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Tuesday, 29 October 2013

Big East Tour - Day 3

Guess now is about time that I should talk about the people that were on the tour with me - the great thing about Moose Travel Tours is the smaller groups that they take. We had 12 on ours and while there usually seemed to be a variety of nationalities on the tours, ours was 5 Irish, 5 Australians and 2 Kiwis. Even 2 days in, you could see the differences emerging - half the tour group seemed more interested in drinking each city than seeing the actual sights. Luckily, I managed to fit into both groups relatively well! The bus wasn't the most luxurious mode of transport but it suited our purpose perfectly. They have also designed most of the routes so that you're never in the van for more than 3 hours at a time generally.

Hence why we stopped at Montmorency Falls just outside of Quebec City on our way from Montreal. I'm a huge fan of water and water features (I am crazy about fountains that you get in parks and stuff. I got a lot of great fountain pics from this tour!) so even though it's just a load of water, I was happy to wander off and my own and just watch. It is actually higher than Niagara Falls (barely a fraction as wide obviously) and as you cross the bridge over it, you can see the City of Quebec in the distance. We did manage to see a rainbow in the churning water at the bottom - seemed to be a bit of a theme on the trip, reckon I saw 6 or 7 rainbows over the course of the week.

Once we got into Quebec City, I had an eerily familiar feeling. The old style cobbled streets, little traffic, flags and bunting everywhere - felt just like an European city. One particular street actually looked just like Kilkenny city for some reason... We went for a little bit of a walk around, to get our bearings and stopped for some ice cream at a spot our guide recommended. Being the morbid lot we are, we got our ice cream and went to sit in a graveyard to eat it. I love graveyards as much as I love water features strangely enough. We passed by the amazing Chateau Frontenac, built in the late 19th century as a stop over for Canadian Pacific Railway travellers. It has hosted many famous people and was the headquarters for the Quebec Conferences towards the end of World War 2 in 1944.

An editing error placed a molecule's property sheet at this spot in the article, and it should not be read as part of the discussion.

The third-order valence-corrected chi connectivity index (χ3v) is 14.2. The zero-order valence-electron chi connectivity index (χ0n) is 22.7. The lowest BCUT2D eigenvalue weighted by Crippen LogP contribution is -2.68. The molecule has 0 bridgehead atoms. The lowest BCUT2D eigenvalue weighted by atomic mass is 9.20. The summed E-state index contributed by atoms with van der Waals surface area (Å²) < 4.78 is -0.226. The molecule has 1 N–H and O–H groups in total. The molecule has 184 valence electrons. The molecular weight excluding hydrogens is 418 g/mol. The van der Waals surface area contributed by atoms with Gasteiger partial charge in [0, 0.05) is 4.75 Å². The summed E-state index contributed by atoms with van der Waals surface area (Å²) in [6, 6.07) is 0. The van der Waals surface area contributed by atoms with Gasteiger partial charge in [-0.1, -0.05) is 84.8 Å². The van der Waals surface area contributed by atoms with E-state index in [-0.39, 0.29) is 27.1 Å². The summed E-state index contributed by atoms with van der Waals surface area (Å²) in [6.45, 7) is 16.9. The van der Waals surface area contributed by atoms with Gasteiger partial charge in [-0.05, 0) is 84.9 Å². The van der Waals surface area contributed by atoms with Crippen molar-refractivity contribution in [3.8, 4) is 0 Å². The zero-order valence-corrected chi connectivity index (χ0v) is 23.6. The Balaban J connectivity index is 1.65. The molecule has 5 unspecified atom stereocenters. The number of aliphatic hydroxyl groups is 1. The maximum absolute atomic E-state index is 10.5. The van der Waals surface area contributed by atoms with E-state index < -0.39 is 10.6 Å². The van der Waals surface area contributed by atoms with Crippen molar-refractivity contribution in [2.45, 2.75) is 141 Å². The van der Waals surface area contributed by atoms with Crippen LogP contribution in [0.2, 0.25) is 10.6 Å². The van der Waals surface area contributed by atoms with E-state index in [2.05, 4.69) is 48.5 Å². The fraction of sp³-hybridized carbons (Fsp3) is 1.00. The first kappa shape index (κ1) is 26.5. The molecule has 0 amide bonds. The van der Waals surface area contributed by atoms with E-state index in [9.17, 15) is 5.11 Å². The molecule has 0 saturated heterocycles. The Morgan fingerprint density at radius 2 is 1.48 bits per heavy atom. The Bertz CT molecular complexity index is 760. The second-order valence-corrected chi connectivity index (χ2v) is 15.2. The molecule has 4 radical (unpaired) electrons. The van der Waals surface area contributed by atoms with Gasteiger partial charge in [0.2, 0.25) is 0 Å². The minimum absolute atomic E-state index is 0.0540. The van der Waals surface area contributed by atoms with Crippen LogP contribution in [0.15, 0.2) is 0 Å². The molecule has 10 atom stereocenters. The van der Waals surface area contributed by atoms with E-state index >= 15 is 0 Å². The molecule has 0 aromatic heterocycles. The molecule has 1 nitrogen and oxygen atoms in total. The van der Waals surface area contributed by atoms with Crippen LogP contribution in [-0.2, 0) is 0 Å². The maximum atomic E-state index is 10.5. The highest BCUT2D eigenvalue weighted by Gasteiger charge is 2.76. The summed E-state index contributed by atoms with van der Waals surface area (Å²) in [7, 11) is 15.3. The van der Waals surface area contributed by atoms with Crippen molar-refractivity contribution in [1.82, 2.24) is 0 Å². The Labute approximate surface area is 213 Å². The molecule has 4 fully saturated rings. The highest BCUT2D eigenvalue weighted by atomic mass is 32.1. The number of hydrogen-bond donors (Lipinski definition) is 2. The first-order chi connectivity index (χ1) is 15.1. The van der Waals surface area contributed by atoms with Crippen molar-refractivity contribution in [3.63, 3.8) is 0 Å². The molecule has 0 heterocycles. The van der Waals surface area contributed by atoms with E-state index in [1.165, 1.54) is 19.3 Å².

A couple of us decided to do a ghost tour that evening. Our guide recommended a company, Les Visites Phantomes du Quebec that she had used before (although she hadn't been a huge fan of the guide that they had). Our guide, Emile, was great; he knew a lot about the city in general, historically and architecturally and shared a lot of that as well as his spooky tales from years and years ago. It was all sort of creepy coincidence stories until we got to St Andrews Church. 10 of us walked in, led by me holding a candle (the only light in the church apart from the dim lights from the street) and Emil proceeded to tell us, probably not even the scariest stories of the night but things seem a lot creepier in a dead quiet church with nothing but the sound of your own breathing and flickering shadows on the wall from the only candle there... I saw at least 3 ghosts that night. Well worth it though. Popped out for a couple of drinks to steady the nerves after and stumbled upon an improv night in one bar. Totally in French obviously. I pretended to laugh along with the rest despite having next to no idea what was going on.

Moral of the Story - Don't go on a ghost tour in a strange city and then head back to a creepy hostel that looks like it might have been an old hospital back in the day...did not sleep overly well that night I'll tell you!






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